Title: Black Heart
Author: Holly Black
Publisher: Margaret K. McElderry Books
In a world where Magic is illegal.
Cassel Sharpe has the most deadly ability of all. With one touch, he can transform any object – including a person – into something else entirely. And that makes him a wanted man. The Feds are willing to forgive all his past crimes if he’ll only leave his con artist family behind and go straight. But why does going straight feel so crooked?
For one thing, it means being on the opposite side of the law from Lila, the girl he loves. She’s the daughter of a mob boss and getting ready to join the family business herself. Though Cassel is pretty sure she can never love him back, he can’t stop obsessing over her. Which would be bad enough, even if her father wasn’t keeping Cassel’s mother prisoner in a posh apartment and threatening not to let her leave until she returns the priceless diamond she scammed off him years ago. Too bad she can’t remember where she put it.
The Feds say they need Cassel to get rid of a powerful man who is spinning dangerously out of control. But if they want Cassel to use his unique talent to hurt people, what separates the good guys from the bad ones? Or is everyone just out to con him?
Time is running out, and all Cassel’s magic and cleverness might not be enough to save him. With no easy answers and no one he can trust, love might be the most dangerous gamble of all.
This book is the last in the Curse Workers trilogy, so even though I was eager to read it, I was also sad to see it end. Luckily, I think it was a great finale for a great series.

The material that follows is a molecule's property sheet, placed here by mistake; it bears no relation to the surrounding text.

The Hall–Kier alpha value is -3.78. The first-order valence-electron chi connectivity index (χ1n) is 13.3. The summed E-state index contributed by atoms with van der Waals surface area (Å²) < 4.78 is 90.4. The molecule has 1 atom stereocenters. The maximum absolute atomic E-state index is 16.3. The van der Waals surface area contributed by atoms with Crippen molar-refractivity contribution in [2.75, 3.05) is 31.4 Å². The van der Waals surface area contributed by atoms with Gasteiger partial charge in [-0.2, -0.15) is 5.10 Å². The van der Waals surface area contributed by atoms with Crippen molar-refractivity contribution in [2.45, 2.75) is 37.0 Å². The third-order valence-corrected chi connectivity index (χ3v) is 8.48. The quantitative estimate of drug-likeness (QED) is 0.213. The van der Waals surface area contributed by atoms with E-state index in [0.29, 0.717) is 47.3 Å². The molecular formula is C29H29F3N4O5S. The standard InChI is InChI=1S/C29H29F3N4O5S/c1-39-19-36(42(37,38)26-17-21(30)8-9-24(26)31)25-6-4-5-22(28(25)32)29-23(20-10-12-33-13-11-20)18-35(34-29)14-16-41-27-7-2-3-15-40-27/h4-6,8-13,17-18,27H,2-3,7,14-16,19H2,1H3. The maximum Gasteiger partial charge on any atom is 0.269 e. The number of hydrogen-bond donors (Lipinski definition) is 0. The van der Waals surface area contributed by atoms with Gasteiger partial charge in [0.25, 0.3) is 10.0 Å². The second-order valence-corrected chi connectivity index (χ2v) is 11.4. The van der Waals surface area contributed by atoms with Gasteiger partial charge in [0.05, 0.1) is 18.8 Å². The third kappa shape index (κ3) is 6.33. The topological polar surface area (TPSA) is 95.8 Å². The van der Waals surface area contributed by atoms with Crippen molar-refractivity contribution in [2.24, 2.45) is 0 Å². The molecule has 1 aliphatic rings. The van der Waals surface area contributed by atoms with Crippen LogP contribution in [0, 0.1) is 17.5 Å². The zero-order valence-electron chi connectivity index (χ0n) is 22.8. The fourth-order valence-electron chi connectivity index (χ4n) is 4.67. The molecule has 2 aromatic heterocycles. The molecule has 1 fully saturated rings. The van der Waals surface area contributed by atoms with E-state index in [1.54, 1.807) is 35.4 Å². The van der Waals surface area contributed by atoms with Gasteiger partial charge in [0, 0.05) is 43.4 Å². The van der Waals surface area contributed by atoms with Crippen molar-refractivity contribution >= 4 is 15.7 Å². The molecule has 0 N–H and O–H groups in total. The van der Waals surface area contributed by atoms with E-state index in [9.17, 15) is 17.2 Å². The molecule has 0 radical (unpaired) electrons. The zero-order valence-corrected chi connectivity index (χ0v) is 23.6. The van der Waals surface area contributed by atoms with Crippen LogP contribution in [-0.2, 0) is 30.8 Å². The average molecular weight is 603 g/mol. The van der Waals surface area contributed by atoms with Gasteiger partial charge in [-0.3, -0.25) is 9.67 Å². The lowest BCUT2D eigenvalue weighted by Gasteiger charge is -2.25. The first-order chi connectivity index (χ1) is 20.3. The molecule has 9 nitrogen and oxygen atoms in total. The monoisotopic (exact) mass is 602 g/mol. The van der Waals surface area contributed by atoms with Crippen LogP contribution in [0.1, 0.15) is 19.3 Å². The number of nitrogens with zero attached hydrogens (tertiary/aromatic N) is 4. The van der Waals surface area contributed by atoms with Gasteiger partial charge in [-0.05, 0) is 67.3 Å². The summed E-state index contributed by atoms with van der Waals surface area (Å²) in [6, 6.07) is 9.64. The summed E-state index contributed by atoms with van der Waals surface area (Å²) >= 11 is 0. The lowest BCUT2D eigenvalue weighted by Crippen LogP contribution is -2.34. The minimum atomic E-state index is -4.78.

I love books about conmen, heists, the mob, espionage, and other related things, so I’m probably a bit biased when it comes to the subject matter – as long as it doesn’t suck too much, I’ll probably love it. Regardless, though, I think these books do a great job of dealing with that genre, whether I’m biased or not. Even when Cassel doesn’t want to participate in the world he grew up in, he’s always pulled back in. In this book, he has the chance to finally put that stuff behind him, but only if he agrees to work for the Feds, which is something a bit more than frowned on by the world he grew up in and is still a part of, in some way. Not to mention Lila, the interesting love interest, is the daughter and heir of one of the big crime guys, and even though she doesn’t love him anymore, he still cares about her and would be forced to work against her.
This book did a good job of wrapping up some things. For example, the “powerful man who is spinning dangerously out of control” is a previous background character who now plays a bigger role in this story. The stakes were interesting, the story kept me reading, and I finished it in a mere day or so. I wish I could keep reading on, by at the same time, I’m glad with the way it ended. Not only was it a good ending, but it seemed plausible based on the characters and the story up until that point.
Without giving away too many spoilers, it’s hard to say exactly why I loved this book, plus explaining why you like books always seems to be much more difficult than explaining why you didn’t, but trust me – I loved this book. Other than Holly Black’s co-authored series of The Spiderwick Chronicles, I’ve never really read any of her books, but if they’re anything like this series, that’ll probably change.
Rating: 5 out of 5 stars